“The price of anything is the amount of life you exchange for it.” — Henry David Thoreau
Sometimes a company will “harvest” an asset. That means they are no longer investing in its upkeep and maintenance. They are just using it up until it is gone. Many, if not most companies, are now harvesting their employees as well. They are sucking the life blood out of them without concern for their long-term health and productivity. They are using them up for short-term gain. Employees are carried as expenses not as assets.
In the corporate world people like to complain about this a lot. But those same people are often doing the same thing in their own lives. The very fact they are working for a company that harvests them is a choice they are making to harvest themselves for a paycheck.
You can be planting acorns that will grow into mighty oaks or you can be the person who cuts them down. Which would you prefer to be your legacy? You can be creating something timeless or you can be attracted to the distraction of the trivial. Are you investing in yourself by planting seeds that will grow or are you harvesting yourself for short-term gain?
“The great use of life is to spend it for something that will outlast it.” — William James
It may seem harmless now, but someday you will regret the constant harvesting of yourself or others. I’d like to believe that if we’d put our minds to it we could find things to do that are both pleasurable in the now and that plant instead of harvest. It’s not that hard. In fact I find that I am getting much more pleasure out of my planting than I used to get out of harvesting. The benefit of the harvest is really short-lived.
When you decide how to use your time, you can decide to build sandcastles for momentary pleasure that will be washed away when the tide returns, or you can invest your time in something that will grow and produce for the future. You can plant seeds within yourself by reading and studying or you can watch reality shows on TV. If the former gives you pleasure, why are you wasting your time on the latter?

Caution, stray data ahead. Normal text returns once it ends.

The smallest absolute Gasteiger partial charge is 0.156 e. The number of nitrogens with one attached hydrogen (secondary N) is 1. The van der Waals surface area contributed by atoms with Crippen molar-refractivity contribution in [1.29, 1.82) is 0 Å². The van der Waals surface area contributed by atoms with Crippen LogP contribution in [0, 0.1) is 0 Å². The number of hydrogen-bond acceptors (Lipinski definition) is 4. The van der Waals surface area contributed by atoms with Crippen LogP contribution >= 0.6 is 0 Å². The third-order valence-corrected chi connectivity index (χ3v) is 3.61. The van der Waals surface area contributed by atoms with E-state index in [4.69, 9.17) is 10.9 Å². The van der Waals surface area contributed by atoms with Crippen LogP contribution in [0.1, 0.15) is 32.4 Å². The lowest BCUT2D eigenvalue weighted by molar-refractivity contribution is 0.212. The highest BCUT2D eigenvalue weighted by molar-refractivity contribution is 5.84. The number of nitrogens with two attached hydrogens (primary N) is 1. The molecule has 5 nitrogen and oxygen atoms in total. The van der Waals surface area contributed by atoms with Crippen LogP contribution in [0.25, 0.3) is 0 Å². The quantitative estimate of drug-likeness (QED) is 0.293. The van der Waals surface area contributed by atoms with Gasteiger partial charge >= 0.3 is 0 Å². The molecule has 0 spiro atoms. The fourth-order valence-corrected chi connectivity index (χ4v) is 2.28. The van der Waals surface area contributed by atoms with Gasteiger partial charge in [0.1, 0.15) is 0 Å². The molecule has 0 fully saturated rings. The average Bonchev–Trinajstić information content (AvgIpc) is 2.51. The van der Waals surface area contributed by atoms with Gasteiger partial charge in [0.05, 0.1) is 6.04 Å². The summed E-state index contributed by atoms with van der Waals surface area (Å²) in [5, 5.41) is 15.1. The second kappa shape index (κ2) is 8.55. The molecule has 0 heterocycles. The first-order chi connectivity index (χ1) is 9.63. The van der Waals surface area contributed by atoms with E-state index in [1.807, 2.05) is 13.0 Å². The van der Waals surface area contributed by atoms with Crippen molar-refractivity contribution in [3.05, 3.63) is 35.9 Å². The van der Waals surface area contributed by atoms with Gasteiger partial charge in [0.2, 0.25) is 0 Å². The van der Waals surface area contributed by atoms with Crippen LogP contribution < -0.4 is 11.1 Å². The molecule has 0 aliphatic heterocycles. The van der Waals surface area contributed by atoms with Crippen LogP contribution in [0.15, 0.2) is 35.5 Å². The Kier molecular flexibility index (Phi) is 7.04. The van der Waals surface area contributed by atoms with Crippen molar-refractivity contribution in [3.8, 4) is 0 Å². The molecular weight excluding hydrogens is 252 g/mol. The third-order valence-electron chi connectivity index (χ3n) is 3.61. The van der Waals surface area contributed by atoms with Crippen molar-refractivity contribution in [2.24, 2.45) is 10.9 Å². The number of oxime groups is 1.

You can write something timeless or you can watch the latest celebrity gossip. You can invest in a quality relationship or you can play endless hours of video games. You can brighten someone’s day with a small act of kindness or you can bitch and complain your way into your grave. You can create or you can waste.
“You have been given an extraordinary gift – your life. You have an exceptional calling – to be the very best you God created you to be. Your goal is to unwrap this gift and use all that you’ve been given in the pursuit of what matters most.” — Chris and Kerry Shook
I’m not going to tell you what to do because there is no way I can know what’s best for you. Some amount of time playing video games may actually be good for you. But I am going to tell you to think about how you spend your time. Don’t think about it for anyone else. Don’t do what I or anyone else think you should do. Plant your own seeds in your own way, but do try planting instead of mindless harvesting for a change.
I’m not against downtime. In fact I consider it a requirement for your own personal maintenance. But maybe the next time you take some downtime you can consider the quality of that downtime. Are you just distracting yourself with the superficial and trivial or are you investing quality time in your own maintenance?
If you need some downtime to refresh your soul, try gazing into the deep cosmos instead of watching America’s stupidest home videos. If you must stare at the tube, pop in a DVD of Planet Earth instead of vegetating over America’s biggest losers. Why not take a Thoreau weekend:
“There were times when I could not afford to sacrifice the bloom of the present moment to any work, whether of the head or hands. I love a broad margin to my life. Sometimes, in a summer morning, having taken my accustomed bath, I sat in my sunny doorway from sunrise till noon, rapt in a reverie, amidst the pines and hickories and sumacs, in undisturbed solitude and stillness, while the birds sang around or flitted noiseless through the house, until by the sun falling in at my west window, or the noise of some traveler’s wagon on the distant highway, I was reminded of the lapse of time. I grew in those seasons like corn in the night, and they were far better than any work of the hands would have been. They were not time subtracted from my life, but so much over and above my usual allowance.” — Henry David Thoreau
Live passionately and boldly, love completely, and leave a legacy.
“Life is no brief candle to me. It is a sort of splendid torch which I have got a hold of for the moment, and I want to make it burn as brightly as possible before handing it on to future generations.” — George Bernard Shaw
What do you think? Leave a comment below.
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